Picbod Darkroom Workshop

Today we were all introduced to different methods of toning in the darkroom, led by Lecturer Jonathan Worth. We were shown how to enhance darkroom black and white resin coated (RC) prints by adding different tones to them using various chemicals. In photography, toning is a method of changing the color of black-and-white photographs, a useful and interesting process…who wants Photoshop anyway?!

We were all asked to bring in a small collection of darkroom prints to experiment with. As I hadn’t used the darkroom since the first module of the first year of this course until recently (tut tut) I used images from my very first module. They are not the best images, but perfectly sufficient for experimentation.

We were first shown the process of sepia toning. Sepia toning is a specialized treatment to give a black and white photographic print a warmer tone and to enhance its archival qualities, creating yellowish, brownish hues. The intensity of the colour is dependent on how long you immerse the print in the chemical. The process was as follows:

  1. wash print in water
  2. soak and agitate print in potassium ferricyanide bleach to re-convert the metallic silver to silver halide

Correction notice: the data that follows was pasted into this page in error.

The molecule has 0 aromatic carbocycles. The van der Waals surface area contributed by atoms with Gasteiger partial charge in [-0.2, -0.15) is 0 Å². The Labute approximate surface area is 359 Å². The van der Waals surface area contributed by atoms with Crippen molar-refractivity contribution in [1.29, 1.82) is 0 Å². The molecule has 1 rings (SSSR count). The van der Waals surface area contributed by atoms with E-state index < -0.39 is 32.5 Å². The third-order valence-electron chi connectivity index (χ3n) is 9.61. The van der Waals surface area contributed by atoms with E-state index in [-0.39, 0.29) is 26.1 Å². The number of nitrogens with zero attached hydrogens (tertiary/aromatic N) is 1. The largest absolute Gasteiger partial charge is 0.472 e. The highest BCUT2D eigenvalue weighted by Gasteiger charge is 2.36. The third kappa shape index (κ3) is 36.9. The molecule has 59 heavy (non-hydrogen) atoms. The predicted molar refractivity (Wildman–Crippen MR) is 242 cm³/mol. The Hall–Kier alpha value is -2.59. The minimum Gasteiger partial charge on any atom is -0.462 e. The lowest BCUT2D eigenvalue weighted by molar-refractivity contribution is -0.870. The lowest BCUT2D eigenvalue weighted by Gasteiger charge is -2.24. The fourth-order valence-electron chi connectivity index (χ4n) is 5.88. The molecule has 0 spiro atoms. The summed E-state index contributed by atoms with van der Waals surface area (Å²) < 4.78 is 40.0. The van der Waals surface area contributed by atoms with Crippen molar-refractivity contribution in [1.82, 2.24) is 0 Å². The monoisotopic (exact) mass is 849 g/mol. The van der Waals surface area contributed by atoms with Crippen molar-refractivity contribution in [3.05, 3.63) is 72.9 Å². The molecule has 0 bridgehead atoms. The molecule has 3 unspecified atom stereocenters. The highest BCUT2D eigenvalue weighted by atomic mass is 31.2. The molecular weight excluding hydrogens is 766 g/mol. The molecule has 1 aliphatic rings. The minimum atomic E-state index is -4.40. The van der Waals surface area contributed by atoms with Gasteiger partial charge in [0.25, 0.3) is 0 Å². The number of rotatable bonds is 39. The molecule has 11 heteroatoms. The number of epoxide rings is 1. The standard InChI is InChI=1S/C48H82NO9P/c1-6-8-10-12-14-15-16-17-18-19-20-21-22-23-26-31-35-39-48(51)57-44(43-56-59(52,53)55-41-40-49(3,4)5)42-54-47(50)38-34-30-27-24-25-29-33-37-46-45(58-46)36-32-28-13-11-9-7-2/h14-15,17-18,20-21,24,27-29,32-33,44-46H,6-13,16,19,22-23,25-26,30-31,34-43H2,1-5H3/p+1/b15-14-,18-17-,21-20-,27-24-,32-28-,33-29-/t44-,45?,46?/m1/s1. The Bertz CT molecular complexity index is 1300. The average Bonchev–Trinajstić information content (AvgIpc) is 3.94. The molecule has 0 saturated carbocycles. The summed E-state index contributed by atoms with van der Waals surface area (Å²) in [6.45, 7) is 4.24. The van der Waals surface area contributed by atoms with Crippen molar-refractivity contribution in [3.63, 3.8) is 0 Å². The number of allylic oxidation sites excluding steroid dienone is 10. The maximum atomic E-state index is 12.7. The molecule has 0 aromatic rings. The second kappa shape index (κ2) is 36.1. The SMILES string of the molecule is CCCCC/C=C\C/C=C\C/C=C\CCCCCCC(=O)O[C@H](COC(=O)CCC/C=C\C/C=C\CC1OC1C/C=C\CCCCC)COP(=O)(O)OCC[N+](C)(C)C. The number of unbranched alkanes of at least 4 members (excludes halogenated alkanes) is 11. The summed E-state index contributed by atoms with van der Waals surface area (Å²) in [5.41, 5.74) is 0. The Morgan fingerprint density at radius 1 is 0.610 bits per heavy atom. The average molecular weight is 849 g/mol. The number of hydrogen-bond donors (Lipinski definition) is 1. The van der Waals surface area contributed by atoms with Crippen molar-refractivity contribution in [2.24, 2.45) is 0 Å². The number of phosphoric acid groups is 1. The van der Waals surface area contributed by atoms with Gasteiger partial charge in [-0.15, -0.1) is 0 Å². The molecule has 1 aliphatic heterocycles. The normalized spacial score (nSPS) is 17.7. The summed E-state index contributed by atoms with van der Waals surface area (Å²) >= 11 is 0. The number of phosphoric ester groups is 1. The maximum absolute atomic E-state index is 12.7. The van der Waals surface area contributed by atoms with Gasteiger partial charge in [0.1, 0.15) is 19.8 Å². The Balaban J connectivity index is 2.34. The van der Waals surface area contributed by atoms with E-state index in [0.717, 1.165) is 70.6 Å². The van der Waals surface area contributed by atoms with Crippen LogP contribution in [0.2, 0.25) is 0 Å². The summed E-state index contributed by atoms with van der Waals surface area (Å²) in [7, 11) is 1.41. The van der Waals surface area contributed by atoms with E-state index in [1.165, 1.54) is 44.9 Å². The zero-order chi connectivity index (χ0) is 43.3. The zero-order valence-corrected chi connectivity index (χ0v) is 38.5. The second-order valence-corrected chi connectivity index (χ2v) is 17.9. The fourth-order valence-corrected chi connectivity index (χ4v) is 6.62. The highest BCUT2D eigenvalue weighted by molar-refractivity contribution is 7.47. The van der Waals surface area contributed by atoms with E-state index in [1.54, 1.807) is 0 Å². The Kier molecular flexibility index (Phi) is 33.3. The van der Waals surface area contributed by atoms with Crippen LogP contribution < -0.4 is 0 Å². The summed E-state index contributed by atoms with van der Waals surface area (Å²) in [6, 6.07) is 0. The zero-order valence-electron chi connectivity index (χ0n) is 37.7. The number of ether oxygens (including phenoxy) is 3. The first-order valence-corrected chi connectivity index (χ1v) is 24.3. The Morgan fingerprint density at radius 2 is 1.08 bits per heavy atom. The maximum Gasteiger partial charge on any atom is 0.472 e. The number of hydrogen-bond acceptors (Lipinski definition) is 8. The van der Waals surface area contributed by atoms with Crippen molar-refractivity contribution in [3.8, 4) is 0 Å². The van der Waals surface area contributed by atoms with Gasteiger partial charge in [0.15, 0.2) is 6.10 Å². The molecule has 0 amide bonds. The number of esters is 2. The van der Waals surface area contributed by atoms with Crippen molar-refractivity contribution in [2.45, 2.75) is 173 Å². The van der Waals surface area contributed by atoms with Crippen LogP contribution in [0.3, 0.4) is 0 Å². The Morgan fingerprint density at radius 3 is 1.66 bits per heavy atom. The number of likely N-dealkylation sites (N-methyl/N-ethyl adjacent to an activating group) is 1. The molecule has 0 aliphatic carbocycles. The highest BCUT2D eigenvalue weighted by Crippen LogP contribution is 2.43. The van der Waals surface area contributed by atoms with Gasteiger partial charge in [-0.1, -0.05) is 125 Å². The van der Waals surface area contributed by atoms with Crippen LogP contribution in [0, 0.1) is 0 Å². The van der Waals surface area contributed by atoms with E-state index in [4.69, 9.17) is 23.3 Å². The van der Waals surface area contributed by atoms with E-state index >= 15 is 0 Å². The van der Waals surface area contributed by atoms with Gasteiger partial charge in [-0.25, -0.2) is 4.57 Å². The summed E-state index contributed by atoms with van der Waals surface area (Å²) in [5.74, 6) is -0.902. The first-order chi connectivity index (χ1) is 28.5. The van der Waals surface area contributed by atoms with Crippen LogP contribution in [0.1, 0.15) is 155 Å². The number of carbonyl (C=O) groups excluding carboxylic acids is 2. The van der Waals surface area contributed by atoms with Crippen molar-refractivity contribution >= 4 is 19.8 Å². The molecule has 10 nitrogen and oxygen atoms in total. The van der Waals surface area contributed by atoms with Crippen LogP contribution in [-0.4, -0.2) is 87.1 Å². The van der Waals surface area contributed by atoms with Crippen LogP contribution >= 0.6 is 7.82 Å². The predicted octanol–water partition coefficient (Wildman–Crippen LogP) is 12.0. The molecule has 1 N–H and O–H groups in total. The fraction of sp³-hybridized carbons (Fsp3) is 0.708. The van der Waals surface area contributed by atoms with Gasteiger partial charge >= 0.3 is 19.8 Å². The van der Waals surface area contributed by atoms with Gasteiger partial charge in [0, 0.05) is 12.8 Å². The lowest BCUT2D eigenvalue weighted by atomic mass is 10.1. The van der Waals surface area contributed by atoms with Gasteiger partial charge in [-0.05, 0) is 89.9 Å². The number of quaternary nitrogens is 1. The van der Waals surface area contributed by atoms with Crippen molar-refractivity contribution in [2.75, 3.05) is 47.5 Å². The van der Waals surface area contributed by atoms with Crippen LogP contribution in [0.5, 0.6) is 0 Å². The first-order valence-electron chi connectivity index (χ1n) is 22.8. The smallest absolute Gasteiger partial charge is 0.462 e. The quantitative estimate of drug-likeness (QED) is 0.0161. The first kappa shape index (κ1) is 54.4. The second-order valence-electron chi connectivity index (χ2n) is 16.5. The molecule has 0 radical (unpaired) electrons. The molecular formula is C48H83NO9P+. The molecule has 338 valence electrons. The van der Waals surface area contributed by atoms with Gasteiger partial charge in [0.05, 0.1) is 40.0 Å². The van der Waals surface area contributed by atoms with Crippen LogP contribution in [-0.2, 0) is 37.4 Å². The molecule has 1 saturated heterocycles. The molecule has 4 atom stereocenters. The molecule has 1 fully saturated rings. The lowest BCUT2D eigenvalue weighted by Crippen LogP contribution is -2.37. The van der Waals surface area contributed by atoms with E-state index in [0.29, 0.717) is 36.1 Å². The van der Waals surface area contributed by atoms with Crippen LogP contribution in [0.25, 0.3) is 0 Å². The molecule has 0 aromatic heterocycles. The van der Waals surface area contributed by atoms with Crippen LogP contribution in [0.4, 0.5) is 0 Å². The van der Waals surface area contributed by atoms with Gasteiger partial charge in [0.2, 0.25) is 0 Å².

3. remove from bleach and wash in water
  4. transfer from wash into toner and agitate for desired amount of time
  5. wash again in water and dry

Below is my sepia toned image:

Sepia Tone

Sepia Tone

Next we were then shown the process of selenium toning. Depending on the media choice used, Selenium toning can result in images with purplish brown tones or bluish cold tones. Selenium toning was originally devised to increase print permanence and reduce fading.  This toning session created very subtle changes, I can hardly tell the difference. The process was as follows:

  1. wash print in water
  2. agitate washed print in the dilution
  3. transfer print from dilution to selenium and agitate for desired amount of time, until you can see changes in tone. Blacks blacker and whites whiter.
  4. from selenium to wash and then dry.

Below is my selenium toned image:

Selenium Tone

Selenium Tone

I found this workshop very easy to follow and understand, whilst tonight definitely enhances the overall look of a black and white image. Definitely want to try this again on more interesting images!

Leave a Reply

Fill in your details below or click an icon to log in:

WordPress.com Logo

You are commenting using your WordPress.com account. Log Out / Change )

Twitter picture

You are commenting using your Twitter account. Log Out / Change )

Facebook photo

You are commenting using your Facebook account. Log Out / Change )

Google+ photo

You are commenting using your Google+ account. Log Out / Change )

Connecting to %s